November 27, 2012
By Alton K. Marsh
Deliveries have begun of the single-engine Tecnam P2008 using the new 100-horsepower fuel-injected Rotax 912 iS engine. The computer-controlled engine operates lean of peak to burn four gallons per hour at higher altitudes (5,000 feet msl and higher), a claimed 20-percent reduction in fuel burn.
The port-injected engine weighs 140 pounds, or about 10 to 15 pounds more than the carbureted 912S and ULS models. Still, it is claimed to be the lightest fuel-injected engine in the industry. The engine costs between $4,000 and $5,000 more than the carbureted 100-hp 912S.
The first two deliveries went to Colombia, South America, and the United States. The engine was first announced this year in Austria, and re-announced at Sun ‘n Fun in Lakeland, Fla.
A computer adjusts the fuel-air mixture with changes in altitude. The injection control technology was developed by Rockwell Collins.
AOPA Pilot Senior Editor Alton Marsh has been a pilot since 1970 and has an airline transport pilot certificate and instrument and multiengine flight instructor certificates, aerobatic training, and a commercial seaplane certificate.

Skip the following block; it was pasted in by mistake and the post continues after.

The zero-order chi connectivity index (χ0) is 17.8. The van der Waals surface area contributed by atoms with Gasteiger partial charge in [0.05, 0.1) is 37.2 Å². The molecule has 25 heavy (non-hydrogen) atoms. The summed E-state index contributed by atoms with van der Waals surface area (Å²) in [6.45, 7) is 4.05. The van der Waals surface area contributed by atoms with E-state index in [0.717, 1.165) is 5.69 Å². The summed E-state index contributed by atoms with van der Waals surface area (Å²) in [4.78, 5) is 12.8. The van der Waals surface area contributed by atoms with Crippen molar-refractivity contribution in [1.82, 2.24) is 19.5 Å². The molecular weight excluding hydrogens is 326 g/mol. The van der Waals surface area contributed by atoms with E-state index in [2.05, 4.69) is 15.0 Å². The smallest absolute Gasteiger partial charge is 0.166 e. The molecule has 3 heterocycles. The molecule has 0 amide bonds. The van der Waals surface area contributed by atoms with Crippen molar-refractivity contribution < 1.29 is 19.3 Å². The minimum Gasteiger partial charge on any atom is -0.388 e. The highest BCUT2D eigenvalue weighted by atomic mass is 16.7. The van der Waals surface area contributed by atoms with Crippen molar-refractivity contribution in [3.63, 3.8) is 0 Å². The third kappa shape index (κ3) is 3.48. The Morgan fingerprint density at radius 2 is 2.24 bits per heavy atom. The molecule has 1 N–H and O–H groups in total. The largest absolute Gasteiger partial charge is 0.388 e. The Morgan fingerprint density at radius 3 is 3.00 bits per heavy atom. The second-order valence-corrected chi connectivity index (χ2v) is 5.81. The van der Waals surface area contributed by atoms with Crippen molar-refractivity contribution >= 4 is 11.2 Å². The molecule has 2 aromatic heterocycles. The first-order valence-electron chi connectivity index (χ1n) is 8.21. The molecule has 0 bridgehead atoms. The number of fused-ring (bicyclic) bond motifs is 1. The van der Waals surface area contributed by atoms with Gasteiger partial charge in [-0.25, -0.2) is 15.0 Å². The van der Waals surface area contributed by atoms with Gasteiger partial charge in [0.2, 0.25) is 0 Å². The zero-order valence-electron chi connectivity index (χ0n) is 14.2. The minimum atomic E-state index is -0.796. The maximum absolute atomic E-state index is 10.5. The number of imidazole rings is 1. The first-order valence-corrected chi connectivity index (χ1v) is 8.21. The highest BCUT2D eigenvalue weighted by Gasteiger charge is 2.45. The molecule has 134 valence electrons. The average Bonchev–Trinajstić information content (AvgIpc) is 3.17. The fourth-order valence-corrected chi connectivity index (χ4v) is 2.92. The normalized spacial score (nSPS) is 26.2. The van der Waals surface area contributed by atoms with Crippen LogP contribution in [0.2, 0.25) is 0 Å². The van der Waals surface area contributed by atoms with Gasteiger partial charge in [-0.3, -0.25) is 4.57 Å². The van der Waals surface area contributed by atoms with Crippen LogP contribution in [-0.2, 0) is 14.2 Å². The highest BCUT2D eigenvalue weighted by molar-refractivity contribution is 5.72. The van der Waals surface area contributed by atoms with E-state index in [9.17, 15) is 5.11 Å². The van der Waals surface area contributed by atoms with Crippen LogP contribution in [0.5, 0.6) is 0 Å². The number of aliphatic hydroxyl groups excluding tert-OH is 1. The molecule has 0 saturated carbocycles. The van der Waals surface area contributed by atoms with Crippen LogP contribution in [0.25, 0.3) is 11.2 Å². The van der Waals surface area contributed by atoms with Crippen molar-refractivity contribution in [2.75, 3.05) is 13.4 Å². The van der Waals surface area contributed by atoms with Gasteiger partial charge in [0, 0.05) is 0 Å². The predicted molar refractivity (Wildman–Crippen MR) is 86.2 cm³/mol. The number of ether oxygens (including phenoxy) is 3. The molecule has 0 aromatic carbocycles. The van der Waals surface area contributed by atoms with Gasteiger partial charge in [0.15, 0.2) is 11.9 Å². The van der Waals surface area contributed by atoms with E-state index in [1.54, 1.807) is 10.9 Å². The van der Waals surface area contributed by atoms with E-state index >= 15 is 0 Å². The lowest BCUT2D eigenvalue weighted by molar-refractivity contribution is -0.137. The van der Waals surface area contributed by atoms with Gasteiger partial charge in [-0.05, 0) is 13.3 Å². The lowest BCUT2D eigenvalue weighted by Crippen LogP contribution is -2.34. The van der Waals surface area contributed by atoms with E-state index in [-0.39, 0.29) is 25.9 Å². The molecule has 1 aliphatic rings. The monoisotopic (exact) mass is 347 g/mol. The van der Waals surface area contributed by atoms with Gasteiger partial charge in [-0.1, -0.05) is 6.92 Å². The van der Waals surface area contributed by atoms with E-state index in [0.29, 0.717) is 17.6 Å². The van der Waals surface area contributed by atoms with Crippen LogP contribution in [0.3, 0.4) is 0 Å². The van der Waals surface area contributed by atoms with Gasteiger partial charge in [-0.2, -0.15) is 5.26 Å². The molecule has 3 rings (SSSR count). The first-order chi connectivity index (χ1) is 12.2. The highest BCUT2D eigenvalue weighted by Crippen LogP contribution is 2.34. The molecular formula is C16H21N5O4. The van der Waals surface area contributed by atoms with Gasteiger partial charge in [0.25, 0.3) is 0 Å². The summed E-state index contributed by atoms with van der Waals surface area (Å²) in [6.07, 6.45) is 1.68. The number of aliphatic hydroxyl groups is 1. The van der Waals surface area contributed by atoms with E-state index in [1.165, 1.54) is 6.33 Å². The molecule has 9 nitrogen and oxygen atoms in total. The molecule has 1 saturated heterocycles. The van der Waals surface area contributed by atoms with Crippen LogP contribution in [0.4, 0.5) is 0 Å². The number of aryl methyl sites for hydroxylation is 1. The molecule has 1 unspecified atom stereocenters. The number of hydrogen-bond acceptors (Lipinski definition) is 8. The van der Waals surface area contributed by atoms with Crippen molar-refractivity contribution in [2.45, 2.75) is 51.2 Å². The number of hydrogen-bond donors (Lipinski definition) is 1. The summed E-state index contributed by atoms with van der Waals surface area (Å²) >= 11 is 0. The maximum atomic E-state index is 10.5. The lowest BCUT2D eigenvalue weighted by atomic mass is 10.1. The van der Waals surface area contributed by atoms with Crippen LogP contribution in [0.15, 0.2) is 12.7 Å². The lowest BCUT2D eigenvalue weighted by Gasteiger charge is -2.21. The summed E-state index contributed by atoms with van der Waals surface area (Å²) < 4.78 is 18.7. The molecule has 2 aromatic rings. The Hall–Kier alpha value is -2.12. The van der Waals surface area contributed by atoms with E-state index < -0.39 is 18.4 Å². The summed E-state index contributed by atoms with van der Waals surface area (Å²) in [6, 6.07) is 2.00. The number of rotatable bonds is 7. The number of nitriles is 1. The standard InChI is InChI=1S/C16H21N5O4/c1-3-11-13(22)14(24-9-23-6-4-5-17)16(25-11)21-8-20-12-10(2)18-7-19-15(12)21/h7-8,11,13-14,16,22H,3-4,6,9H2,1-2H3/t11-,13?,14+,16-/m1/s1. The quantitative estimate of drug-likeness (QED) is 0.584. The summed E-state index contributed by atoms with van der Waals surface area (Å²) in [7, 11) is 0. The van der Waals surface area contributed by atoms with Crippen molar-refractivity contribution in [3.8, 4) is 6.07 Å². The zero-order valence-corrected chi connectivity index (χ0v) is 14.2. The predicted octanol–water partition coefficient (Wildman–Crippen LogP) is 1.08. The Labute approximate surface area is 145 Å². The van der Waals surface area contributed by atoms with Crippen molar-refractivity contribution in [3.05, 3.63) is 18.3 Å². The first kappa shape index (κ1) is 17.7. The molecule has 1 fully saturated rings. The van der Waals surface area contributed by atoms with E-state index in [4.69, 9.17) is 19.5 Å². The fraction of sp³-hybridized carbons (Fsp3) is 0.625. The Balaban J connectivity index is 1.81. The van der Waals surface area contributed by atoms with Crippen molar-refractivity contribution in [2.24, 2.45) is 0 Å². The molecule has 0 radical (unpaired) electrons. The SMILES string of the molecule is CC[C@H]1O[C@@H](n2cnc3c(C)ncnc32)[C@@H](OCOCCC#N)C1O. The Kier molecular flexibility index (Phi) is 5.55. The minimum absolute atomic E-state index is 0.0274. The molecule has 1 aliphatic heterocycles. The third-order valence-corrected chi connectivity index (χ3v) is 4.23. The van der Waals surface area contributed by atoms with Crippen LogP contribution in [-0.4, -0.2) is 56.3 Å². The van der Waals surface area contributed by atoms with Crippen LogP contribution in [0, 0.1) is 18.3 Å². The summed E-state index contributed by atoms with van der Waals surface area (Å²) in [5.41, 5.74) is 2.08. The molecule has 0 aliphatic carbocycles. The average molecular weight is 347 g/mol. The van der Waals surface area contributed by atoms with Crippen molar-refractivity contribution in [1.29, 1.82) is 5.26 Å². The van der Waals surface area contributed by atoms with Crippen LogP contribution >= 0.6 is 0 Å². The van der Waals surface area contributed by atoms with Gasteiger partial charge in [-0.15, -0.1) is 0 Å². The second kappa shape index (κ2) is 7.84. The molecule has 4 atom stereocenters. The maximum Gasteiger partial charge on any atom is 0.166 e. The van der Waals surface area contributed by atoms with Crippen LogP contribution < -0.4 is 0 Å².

Aircraft Power and Fuel,
Actor, pilot, and general aviation advocate Harrison Ford was hospitalized March 5 after sustaining injuries in an emergency landing at a California golf course, according to multiple news reports.
AOPA has joined the “Know Before You Fly” campaign that seeks to educate users of unmanned aircraft systems about safe and responsible operations, including where and how high unmanned aircraft may be flown.
With solid instrument meteorological conditions extending hundreds of miles in every direction, a VFR-only pilot was stuck on top. The controller who helped him was among those honored March 4 with the Archie League Medal of Safety Award.
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